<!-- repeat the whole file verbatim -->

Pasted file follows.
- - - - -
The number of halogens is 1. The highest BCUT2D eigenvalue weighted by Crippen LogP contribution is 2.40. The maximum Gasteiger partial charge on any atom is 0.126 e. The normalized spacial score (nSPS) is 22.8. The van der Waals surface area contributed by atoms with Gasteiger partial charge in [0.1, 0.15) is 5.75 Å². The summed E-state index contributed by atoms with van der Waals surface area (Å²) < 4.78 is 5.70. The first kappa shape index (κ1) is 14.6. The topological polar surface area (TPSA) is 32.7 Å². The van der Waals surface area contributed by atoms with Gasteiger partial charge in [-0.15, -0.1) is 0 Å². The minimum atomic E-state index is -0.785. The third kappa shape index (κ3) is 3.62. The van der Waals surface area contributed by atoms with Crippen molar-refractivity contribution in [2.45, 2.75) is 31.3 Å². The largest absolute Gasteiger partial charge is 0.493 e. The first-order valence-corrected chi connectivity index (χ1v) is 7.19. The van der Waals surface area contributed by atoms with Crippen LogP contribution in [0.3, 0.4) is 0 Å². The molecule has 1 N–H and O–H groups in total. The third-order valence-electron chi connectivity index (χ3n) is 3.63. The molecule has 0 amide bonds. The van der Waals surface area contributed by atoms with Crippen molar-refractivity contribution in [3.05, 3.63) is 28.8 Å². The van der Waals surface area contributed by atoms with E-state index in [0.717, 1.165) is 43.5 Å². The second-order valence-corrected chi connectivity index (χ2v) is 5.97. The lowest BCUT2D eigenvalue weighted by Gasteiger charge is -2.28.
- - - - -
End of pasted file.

The number of halogens is 1. The highest BCUT2D eigenvalue weighted by Crippen LogP contribution is 2.40. The maximum Gasteiger partial charge on any atom is 0.126 e. The normalized spacial score (nSPS) is 22.8. The van der Waals surface area contributed by atoms with Gasteiger partial charge in [0.1, 0.15) is 5.75 Å². The summed E-state index contributed by atoms with van der Waals surface area (Å²) < 4.78 is 5.70. The first kappa shape index (κ1) is 14.6. The topological polar surface area (TPSA) is 32.7 Å². The van der Waals surface area contributed by atoms with Gasteiger partial charge in [-0.15, -0.1) is 0 Å². The minimum atomic E-state index is -0.785. The third kappa shape index (κ3) is 3.62. The van der Waals surface area contributed by atoms with Crippen molar-refractivity contribution in [2.45, 2.75) is 31.3 Å². The largest absolute Gasteiger partial charge is 0.493 e. The first-order valence-corrected chi connectivity index (χ1v) is 7.19. The van der Waals surface area contributed by atoms with Crippen LogP contribution in [0.3, 0.4) is 0 Å². The molecule has 1 N–H and O–H groups in total. The third-order valence-electron chi connectivity index (χ3n) is 3.63. The molecule has 0 amide bonds. The van der Waals surface area contributed by atoms with Crippen molar-refractivity contribution in [3.05, 3.63) is 28.8 Å². The van der Waals surface area contributed by atoms with E-state index in [0.717, 1.165) is 43.5 Å². The second-order valence-corrected chi connectivity index (χ2v) is 5.97. The lowest BCUT2D eigenvalue weighted by Gasteiger charge is -2.28.